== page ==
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Wandering through the city’s downtown district will help you understand why some writers call Boise the "West’s best-kept secret." The city, built on the banks of the Boise River with a mountain backdrop reminiscent of Salt Lake City, is a beautiful mix of the outdoorsy culture Westerners are accustomed to and an artistic spirit you’d more expect to find in Portland.

Start your day off with a jog or bike ride along the Greenbelt, a 25-mile stretch of trails along the Boise River that will show you why Boise is commonly referred to as the City of Trees. Keep an eye out for bald eagles if you go during winter.

Make sure to head out early enough to experience breakfast at Goldy’s, a popular local joint that has won Boise Weekly’s Best Breakfast award for several consecutive years. Grab a seat and you’ll understand why weekend walk-ins are willing to wait an hour for the restaurant’s eggs Benedict with house-made hollandaise.

Spend your afternoon soaking up more of Boise’s cultural offerings. The city is home to the largest Basque community in the U.S. (about 16,000, according to its website,) and downtown is home to the Basque Block, a celebration of culture that includes restaurants, the Basque Museum, a Basque market and a cultural center, among other attractions.

Head toward the Basque Block and you might be able to smell it before you see it. The scents of seafood, frying vegetables and garlic mingle together in the air every afternoon, drawing visitors into the market for a taste of its traditional paella, a show-stealer in the region. The paella, a Spanish dish of rice, saffron, chicken and seafood, often sells out so arrive by noon to get a taste of the action.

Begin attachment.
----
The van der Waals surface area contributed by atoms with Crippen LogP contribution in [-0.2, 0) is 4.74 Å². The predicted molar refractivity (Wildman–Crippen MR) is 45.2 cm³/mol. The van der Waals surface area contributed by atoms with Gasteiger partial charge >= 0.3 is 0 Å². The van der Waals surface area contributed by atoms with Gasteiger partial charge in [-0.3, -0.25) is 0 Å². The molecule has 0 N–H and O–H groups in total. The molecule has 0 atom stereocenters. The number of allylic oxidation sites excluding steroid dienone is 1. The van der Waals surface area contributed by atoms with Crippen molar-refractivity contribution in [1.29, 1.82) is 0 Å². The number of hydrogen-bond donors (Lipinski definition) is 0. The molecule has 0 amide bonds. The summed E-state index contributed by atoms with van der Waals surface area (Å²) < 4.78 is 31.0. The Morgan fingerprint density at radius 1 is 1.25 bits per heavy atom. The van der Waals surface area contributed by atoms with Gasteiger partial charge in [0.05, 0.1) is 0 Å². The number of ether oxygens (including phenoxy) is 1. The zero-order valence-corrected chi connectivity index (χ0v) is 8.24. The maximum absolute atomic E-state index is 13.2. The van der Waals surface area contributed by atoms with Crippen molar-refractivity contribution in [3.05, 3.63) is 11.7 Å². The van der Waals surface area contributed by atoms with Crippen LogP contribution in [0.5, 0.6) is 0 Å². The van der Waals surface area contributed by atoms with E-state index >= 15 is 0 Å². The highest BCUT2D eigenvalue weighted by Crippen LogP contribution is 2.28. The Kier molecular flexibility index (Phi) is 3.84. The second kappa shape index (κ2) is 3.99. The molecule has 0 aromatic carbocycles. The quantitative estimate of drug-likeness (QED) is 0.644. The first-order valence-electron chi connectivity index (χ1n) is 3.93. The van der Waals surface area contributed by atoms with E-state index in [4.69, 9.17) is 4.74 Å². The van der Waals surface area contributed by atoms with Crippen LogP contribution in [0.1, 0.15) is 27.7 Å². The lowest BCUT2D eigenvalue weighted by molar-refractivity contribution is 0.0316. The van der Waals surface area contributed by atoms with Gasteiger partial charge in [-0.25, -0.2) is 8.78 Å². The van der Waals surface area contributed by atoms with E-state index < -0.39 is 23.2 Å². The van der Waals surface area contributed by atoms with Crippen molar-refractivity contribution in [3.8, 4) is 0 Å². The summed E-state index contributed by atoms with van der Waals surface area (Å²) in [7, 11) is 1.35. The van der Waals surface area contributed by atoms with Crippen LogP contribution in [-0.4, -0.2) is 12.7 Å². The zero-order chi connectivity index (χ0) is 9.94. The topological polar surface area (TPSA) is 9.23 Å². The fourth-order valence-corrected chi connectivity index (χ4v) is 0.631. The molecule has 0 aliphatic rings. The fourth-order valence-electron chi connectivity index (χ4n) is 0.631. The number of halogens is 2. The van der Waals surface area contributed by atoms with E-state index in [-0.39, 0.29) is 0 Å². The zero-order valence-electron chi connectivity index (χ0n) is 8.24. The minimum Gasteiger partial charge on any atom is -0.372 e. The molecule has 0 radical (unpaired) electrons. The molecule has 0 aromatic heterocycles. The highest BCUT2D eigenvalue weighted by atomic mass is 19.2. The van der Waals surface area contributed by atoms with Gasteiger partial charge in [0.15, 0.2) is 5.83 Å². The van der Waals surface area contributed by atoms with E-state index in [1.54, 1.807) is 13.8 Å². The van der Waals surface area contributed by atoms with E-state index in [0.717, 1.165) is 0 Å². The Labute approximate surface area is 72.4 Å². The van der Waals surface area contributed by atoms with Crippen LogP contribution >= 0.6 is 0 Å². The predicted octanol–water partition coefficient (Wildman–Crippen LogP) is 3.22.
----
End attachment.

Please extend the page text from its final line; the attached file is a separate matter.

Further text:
You could easily spend the rest of the afternoon exploring the Basque Block, or you could head to the Boise Art Museum a few blocks away. The museum has around 3,500 works of fine art and focuses on contemporary realism, but the exhibits are varied and there’s something for every art lover to enjoy. Or, since you have limited time to enjoy Idaho nature, spend a few hours wandering through the 50-acre Idaho Botanical Garden.

For dinner, plan on a true farm-to-table American experience at Fork, where you’ll get to appreciate some of the best of what the area’s farmers, ranchers and bakers have to offer. The menu is brimming with local fare that has been topping lists of the best restaurants in Boise for years.

Around the corner is the Freak Alley Gallery, a free outdoor gallery of pro-grade murals that capture the city’s independent, artistic spirit. The murals, located in a service alley and adjacent parking lot in the heart of downtown, are painted by a rotating cast of up-and-coming and well-known local artists.

Close out your evening with a classic film, philharmonic performance or show at the Egyptian Theatre, the last single-screen theater in the region. The theater has been around since 1927. Walking through its earth-toned rooms harks back to an era immediately following the discovery of King Tut’s tomb when a renewed interest in ancient Egypt popularized the Egyptian revival style of architecture the theater is known (and named) for.